Up until about 1998, if you were a Mopar racer and wanted to run a big port cylinder head like a Max Wedge or Indy piece, there really wasn't a good intake manifold available unless you used the '62-'64 cross-ram intake. There were some tunnel-rams and big, single, four-barrel intakes, but nothing was available that could be used for the Nostalgia Super Stock racer or the NHRA Super Stock racer. However, in the spring of 1998, Indy Cylinder Head brought out its Max Ram intake manifold and solved that problem instantly. The manifold was good for two- to three-tenths and as much as 7 mph in the quarter-mile. It was a fairly inexpensive and quality built piece that went together without any grief. I believe that manifold is now recognized as the manifold of choice for almost every class racer required to run a big-block engine with two four-barrels. how quickly this trick manifold evolved makes for an interesting story.
We had been running a 572 Indy-headed engine with a highly modified Weiand Six-Pack manifold that was converted to a two four-barrel configuration to comply with the rules of Nostalgia Super Stock. This manifold had the runners and plenum enlarged, and I thought it worked pretty well.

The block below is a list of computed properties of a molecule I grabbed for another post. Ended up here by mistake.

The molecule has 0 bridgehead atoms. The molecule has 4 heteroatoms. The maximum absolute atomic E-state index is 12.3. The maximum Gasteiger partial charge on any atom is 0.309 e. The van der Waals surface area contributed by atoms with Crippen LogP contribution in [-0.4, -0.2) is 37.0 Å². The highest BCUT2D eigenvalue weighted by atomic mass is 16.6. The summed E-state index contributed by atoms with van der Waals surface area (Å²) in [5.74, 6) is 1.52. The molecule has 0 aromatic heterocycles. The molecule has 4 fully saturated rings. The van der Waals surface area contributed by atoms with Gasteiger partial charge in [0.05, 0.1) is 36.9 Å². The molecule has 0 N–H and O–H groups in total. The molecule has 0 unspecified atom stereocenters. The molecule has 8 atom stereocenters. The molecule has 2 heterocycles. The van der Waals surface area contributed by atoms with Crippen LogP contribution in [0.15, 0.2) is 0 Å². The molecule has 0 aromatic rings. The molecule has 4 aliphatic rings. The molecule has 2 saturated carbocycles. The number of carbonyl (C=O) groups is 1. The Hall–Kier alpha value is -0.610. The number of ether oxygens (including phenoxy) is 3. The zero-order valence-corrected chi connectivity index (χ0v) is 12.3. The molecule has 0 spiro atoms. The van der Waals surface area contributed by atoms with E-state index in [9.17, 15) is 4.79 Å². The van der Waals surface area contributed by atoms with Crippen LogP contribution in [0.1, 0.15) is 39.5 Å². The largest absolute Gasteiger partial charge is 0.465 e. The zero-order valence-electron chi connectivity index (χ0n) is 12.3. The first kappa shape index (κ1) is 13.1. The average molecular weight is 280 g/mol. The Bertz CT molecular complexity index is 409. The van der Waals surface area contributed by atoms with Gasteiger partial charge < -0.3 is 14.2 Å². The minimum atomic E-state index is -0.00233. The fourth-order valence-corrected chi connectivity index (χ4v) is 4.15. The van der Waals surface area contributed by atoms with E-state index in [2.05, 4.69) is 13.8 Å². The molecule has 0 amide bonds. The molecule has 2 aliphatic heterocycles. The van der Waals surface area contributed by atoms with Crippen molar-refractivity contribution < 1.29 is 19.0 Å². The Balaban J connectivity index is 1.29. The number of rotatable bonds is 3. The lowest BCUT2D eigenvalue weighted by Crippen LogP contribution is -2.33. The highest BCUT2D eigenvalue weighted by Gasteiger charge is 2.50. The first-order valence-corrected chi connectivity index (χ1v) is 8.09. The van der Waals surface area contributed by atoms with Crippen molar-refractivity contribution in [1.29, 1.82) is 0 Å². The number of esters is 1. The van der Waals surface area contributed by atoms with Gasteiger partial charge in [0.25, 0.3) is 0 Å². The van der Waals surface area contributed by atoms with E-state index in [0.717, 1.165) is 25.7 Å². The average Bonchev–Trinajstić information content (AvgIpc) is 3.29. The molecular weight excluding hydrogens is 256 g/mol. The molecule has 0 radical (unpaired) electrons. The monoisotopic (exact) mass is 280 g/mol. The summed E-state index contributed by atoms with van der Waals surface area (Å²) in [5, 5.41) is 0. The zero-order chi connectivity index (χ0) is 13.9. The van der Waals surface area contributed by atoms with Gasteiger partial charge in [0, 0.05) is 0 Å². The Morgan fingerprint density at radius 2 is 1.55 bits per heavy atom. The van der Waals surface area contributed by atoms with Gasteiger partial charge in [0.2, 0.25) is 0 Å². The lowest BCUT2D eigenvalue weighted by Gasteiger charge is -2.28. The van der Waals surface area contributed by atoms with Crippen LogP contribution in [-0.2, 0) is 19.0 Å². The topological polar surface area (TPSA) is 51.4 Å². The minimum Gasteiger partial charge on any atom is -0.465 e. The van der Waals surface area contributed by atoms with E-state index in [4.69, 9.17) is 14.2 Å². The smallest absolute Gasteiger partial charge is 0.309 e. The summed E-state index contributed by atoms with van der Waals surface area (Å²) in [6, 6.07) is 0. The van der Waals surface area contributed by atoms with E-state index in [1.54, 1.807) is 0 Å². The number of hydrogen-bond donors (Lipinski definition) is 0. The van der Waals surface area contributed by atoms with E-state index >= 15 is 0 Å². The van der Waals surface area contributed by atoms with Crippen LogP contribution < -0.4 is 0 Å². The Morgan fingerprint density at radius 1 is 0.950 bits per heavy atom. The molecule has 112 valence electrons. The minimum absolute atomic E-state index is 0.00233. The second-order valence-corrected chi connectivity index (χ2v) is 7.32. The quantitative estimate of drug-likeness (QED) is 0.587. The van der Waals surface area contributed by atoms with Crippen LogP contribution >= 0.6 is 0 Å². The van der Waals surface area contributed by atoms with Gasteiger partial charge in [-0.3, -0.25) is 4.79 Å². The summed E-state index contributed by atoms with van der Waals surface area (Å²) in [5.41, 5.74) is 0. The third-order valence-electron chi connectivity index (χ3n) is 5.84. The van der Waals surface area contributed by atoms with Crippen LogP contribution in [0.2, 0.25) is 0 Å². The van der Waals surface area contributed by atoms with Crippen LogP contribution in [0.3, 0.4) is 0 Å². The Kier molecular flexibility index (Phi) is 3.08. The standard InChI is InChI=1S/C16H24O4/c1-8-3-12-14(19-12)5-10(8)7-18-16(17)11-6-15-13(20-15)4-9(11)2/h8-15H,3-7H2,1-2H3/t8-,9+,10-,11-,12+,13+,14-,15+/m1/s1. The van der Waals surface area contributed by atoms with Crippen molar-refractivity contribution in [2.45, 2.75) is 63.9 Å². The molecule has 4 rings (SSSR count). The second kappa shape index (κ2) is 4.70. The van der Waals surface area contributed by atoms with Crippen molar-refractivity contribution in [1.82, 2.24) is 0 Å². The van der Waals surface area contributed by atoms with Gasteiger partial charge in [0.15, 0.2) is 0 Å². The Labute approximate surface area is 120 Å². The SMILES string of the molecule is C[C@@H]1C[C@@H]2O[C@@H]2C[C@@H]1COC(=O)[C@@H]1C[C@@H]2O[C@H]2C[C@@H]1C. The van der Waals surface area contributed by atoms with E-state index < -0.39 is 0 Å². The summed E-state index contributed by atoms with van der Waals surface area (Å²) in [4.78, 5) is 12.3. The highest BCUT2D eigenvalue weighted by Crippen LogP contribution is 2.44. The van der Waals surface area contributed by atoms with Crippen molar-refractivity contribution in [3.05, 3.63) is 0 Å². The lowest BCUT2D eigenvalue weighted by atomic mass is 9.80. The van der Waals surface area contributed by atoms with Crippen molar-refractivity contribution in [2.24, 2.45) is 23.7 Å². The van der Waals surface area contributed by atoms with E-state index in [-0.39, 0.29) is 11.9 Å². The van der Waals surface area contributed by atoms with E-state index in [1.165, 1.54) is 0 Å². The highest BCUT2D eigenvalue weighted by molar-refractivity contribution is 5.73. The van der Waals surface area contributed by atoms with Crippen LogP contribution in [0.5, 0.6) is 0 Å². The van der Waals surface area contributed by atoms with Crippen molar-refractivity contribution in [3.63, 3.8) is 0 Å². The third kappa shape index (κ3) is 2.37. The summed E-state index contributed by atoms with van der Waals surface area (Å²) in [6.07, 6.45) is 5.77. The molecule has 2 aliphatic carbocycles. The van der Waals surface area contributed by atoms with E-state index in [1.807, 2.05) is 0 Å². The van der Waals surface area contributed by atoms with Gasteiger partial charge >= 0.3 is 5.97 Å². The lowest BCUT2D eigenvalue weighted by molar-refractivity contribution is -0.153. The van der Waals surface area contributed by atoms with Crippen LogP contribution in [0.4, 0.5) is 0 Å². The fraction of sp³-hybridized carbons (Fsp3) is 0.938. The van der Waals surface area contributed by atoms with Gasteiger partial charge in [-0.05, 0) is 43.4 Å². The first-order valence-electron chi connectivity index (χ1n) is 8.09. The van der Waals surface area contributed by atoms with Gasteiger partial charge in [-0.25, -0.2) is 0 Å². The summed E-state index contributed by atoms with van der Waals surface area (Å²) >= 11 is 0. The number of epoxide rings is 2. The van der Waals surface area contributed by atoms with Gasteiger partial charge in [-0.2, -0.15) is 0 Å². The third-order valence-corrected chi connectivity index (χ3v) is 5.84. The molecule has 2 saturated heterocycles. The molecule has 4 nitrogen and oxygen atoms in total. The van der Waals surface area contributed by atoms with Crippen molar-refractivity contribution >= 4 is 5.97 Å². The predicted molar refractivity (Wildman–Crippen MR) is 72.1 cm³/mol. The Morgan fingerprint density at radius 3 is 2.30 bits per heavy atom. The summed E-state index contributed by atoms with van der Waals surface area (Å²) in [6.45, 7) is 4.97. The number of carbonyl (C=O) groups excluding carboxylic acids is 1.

At the Mopar Nationals in August 1997, Russ Flagle of Indy Cylinder Head walked over, looked at the engine in my wagon, and after a few minutes, simply said, "I bet we could help that with a good intake," and then walked away. My original reaction was, "Wait a minute, where are you going?" When we arrived back home, I started calling Russ to ask what he meant and what kind of ideas he had. I called mornings, afternoons, and left messages without any success. I was told he was involved in a project and wasn't available.
The last week of August 1997, Russ called and asked if I was going to attend the Monster Mopar event in St. Louis. If I was, he would ship me an intake manifold he wanted to try. He said he had been working on this manifold for the past two weeks and was sure it would help. Indy Cylinder Head first came on the Mopar scene with their original performance head, the 440 CH. When I first read about that head, I was quite skeptical because the power gains they were talking about seemed unrealistic. When I finally tried a set, the improvement was phenomenal. They knew what they were doing, so I figured if Russ made a manifold, it should be worth at least a tenth of a second.
A few days later, the manifold arrived at the shop, and it was completely different than what I had anticipated. Russ had said he made it out of sheet aluminum, but I guess I thought it would look more like a low-level tunnel-ram. Instead, it looked nothing like that. It was really neat. We installed it, made the necessary throttle cable brackets and linkage, and waited for St. Louis. I called Gateway International before the event and found out the track runs a test-and-tune session on Friday. I called Russ and told him to plan to be there early because we could get some runs in on Friday. We both arrived about noon, only to be told we could make no runs until that evening at 7:00.